This means that on average, every 10 people infected will infect between eight and 11 other people.
Last week the R rate for England sat between 0.8 and 1 by the government's Scientific Advisory Group for Emergencies (SAGE).
The R rate has remained relatively constant and below 1 since February 5, having peaked on January 15 at between 1.2 and 1.3.
Cases are falling across the UK and have dropped by nearly 40 per cent in the last week.
Office for National Statistics (ONS) data, which covers private households, shows an estimated 54,200 people were likely to have tested positive for Covid in the week to April 24, down from 90,000 the previous week.
This means around one in 1,010 people in private households in England had Covid-19 in the week to April 24, down from one in 610.
It is the lowest figure since the week to September 5, when the estimate stood at one in 1,400.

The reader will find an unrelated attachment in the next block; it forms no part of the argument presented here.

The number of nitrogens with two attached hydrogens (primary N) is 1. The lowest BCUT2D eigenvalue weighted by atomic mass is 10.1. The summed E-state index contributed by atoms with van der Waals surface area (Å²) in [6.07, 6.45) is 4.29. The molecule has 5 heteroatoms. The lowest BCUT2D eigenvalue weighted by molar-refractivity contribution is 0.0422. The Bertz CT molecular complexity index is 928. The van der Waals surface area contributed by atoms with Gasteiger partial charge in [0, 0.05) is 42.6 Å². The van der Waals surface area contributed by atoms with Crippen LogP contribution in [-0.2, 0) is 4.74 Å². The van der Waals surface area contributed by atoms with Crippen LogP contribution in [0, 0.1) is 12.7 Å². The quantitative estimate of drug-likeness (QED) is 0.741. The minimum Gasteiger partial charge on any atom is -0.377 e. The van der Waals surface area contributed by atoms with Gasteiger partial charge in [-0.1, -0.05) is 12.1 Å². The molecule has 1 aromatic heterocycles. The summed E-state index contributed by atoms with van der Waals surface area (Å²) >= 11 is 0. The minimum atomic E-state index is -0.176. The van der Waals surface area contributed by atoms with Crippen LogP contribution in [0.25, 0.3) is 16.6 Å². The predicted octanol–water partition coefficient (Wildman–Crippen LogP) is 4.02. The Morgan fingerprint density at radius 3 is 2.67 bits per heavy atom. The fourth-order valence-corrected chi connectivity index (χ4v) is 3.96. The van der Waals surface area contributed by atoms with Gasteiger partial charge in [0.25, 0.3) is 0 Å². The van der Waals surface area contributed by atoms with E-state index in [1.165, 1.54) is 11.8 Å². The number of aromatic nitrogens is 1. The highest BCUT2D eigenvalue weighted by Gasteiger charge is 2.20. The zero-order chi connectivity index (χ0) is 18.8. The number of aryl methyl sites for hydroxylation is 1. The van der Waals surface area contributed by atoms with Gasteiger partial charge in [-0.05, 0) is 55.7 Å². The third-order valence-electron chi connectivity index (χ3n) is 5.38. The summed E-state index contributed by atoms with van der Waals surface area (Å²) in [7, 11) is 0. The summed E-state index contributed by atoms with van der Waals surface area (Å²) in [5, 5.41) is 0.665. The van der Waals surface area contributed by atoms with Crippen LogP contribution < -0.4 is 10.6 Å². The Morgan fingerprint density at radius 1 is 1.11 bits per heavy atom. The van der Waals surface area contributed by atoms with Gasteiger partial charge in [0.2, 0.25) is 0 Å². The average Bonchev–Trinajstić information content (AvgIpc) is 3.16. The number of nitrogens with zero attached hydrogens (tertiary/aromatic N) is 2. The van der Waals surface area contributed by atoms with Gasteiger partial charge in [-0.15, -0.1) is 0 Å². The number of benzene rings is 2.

Paul Hunter, professor in medicine from the University of East Anglia, said of the findings: “What makes this week’s results particularly important is that this would be the first week when there would be any evidence that the relaxation of April 12 would have had a negative impact on the epidemic.
“That there is in fact no evidence of an increased transmission risk is reassuring that for the time being at least it looks like the current road map is still on target.”
However, Rowland Kao, professor of data science at the University of Edinburgh, said that while the “continued decline is good news and should be celebrated”, the ONS survey does not yet “provide us with more information about what recent changes in restrictions are doing”.
Additional reporting by the Press Association.